Vladimir Krupin

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Vladimir Krupin
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Vladimir Krupin in 2011
Born (1941-09-07)September 7, 1941
v.Kilmez, Kirovskaya Oblast, USSR
Period 1974 -
Genre Fiction
Subject Russian village
Orthodoxy
Notable works Aqua Vitae (1980)

Vladimir Nikolayevich Krupin (Russian: Влади́мир Никола́евич Крупи́н) (September 7, 1941, village Kilmez, Kirovskaya Oblast, USSR) is a Soviet Russian writer, editor, religious author and tutor. The major proponent of the Village prose movement, noted for his eccentric, folklore-rooted style of writing, Krupin was propelled to nationwide fame by his 1980 Novy Mir-published satirical novel Zhivaya Voda (Aqua Vitae).[1]

Biography

Vladimir Krupin was born in Kirovskaya Oblast, into the family of a local forester. In 1957, after finishing school, he came to work at a local newspaper. In 1961, having demobilized from the Soviet Army, he joined the CPSU. In 1967 he graduated from N.K.Krupskaya Moscovskaya Oblast Pedagogical Institute and spent several years teaching Russian language at school. Krupin joined the Sovremennik Publishers as an editor and at one point became its partorg, only to be fired from this post after the publication of Georgy Vladimov's Three Minutes of Silence.[1]

In 1974 Vladimir Krupin published his first book, the collection of short stories "Zyorna" (Grains). That year also saw the publication of his short novels Varvara and The Yamshchik Tale. In 1980 the satirical short novel Aqua Vitae, dealing with the degradation of the Soviet rural community, steeped in mass alcoholism, made Krupin famous. The publication of another novel, The 40th Day in Nash Sovremennik cost Yuri Seleznyov his post of deputy editor.[1]

In 1980-1982 Krupin edited the literary Moskva magazine. His 1980s works, notably Bokovoy veter (The Side Wind, 1982) and Povest o vom, kak... (The Tale of How..., 1985), examined hardships of life in the Soviet village, praising the "ordinary man's courage and spiritual strength."

Disgusted by perestroika, Krupin reacted to itwith highly politicized novels The Saving of the Perished (1988) and Good-Bye Russia, Meet You in Paradise (1991), the latter showing the agony of the Russian village, destroyed by the new leadership who turned the country into a psychiatric ward, as the author saw it. Outraged by the destruction of the Russian Parliament in October 1993, he reacted by the series of articles ("The Cross and the Void", "The Bitter Grief", and others) published by Nash Sovremennik and Moskva. By this time Krupin, now a controversial figure, has been ignored by the mainstream Russian media and lambasted by liberal-minded critics for what they saw as obscurantism and the tendency to blame detrimental Western influences for all the Russian ailments.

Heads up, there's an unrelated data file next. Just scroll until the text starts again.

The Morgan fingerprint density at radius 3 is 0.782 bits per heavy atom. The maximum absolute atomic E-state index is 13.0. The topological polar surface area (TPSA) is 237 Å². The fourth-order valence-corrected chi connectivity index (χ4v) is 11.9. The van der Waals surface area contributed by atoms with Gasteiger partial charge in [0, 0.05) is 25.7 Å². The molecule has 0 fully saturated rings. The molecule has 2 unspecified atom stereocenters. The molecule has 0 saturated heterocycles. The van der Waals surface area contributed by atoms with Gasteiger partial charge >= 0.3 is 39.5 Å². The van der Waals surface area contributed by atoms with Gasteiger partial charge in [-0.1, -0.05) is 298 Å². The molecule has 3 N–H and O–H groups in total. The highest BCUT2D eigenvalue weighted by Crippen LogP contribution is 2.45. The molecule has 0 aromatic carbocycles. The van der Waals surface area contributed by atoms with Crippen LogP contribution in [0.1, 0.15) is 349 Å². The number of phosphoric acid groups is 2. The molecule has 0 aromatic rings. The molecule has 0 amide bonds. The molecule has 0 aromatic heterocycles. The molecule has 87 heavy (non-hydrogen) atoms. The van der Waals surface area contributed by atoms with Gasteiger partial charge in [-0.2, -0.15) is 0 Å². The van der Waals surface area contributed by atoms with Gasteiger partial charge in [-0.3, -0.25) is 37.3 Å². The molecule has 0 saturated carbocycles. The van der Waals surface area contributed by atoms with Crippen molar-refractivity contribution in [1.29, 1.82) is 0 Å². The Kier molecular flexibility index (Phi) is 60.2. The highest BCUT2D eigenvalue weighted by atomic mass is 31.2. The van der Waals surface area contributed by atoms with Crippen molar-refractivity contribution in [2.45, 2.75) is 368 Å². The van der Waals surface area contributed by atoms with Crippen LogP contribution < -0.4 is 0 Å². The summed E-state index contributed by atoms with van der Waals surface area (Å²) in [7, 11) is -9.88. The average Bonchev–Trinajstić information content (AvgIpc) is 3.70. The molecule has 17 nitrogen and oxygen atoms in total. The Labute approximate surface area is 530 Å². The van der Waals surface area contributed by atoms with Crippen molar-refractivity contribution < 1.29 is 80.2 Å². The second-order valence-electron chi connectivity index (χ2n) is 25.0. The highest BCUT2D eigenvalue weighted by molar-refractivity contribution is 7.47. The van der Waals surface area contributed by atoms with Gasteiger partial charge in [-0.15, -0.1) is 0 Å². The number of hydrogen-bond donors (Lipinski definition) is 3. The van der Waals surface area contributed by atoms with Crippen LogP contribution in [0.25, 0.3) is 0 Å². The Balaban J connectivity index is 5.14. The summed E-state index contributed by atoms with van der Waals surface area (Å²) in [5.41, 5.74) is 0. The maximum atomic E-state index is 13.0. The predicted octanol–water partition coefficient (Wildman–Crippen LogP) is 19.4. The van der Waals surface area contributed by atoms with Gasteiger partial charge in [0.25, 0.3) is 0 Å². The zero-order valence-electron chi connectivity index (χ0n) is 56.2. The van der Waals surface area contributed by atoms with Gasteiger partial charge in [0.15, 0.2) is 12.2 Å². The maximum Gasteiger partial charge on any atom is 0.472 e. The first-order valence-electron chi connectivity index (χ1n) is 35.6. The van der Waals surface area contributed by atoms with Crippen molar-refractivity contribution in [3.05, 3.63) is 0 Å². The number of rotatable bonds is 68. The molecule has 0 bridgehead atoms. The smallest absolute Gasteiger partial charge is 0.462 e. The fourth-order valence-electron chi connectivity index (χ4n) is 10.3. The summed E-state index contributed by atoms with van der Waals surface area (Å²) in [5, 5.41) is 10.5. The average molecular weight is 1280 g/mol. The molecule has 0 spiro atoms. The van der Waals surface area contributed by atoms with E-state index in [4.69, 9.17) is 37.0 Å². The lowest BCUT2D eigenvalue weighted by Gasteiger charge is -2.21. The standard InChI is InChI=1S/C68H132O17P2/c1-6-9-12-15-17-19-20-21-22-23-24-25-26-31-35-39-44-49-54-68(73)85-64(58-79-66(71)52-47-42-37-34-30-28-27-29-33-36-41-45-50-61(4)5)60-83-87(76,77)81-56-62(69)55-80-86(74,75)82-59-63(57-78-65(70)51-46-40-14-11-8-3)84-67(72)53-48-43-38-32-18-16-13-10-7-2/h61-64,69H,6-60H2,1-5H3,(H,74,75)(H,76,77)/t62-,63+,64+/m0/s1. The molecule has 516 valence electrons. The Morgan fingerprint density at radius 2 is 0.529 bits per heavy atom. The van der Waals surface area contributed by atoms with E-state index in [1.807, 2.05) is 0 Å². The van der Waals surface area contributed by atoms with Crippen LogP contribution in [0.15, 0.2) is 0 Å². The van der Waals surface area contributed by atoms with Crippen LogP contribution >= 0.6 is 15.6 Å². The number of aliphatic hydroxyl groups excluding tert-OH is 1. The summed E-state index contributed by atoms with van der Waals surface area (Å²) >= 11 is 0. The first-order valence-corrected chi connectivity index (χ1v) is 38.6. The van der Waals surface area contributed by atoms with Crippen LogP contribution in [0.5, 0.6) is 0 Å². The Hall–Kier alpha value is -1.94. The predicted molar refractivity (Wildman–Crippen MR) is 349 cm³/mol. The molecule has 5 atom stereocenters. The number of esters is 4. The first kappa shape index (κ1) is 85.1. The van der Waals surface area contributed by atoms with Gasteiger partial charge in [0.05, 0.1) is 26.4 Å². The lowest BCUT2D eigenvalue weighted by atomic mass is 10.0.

In 1994 Krupin started to lecture in the Moscow Religious Academy. Since 1998 he is the editor-in-chief of the Orthodox Christian magazine Blagodatny Ogon' (Benevolent Fire). For many years he's been the Chairman of the Orthodox Christian film festival Radonezh.[1]

Selected bibliography

  • Zyorna (Grains, 1974, short story collection)
  • Do vecherney zvezdy (Until the Evening Star, 1977, short story collection)
  • Zhivaya Voda (Aqua Vitae, 1980)
  • Verbnoye voskresenye (Pussy-willow Sunday, 1981)
  • Sorokovoy den' (The 40th Day, 1981)
  • Vo vsyu ivanovskuyu (Full Throttle, 1985)
  • Doroga Domoy (The Way Home, 1985)
  • Vyatskaya tetrad (The Vyatka Notebook, 1987, short story collection)
  • Prosti, proshchay (Forgive Me and Let Go, 1988)
  • Kak tol'ko, tak srazu (At Once, 1992)
  • Krestny khod (Religious procession, 1993)
  • Povesti poslednego vremeni (Tales of the Later Times, 2003)
  • Dymka (The Haze, 2007, collection)

References

  1. 1.0 1.1 1.2 1.3 "Krupin, Vladimir Nikolayevich". Russian Literature of the 20th century. Bibliographical Dictionary. Vol. 2. pp. 321-324. Retrieved 2012-03-01.<templatestyles src="Module:Citation/CS1/styles.css"></templatestyles>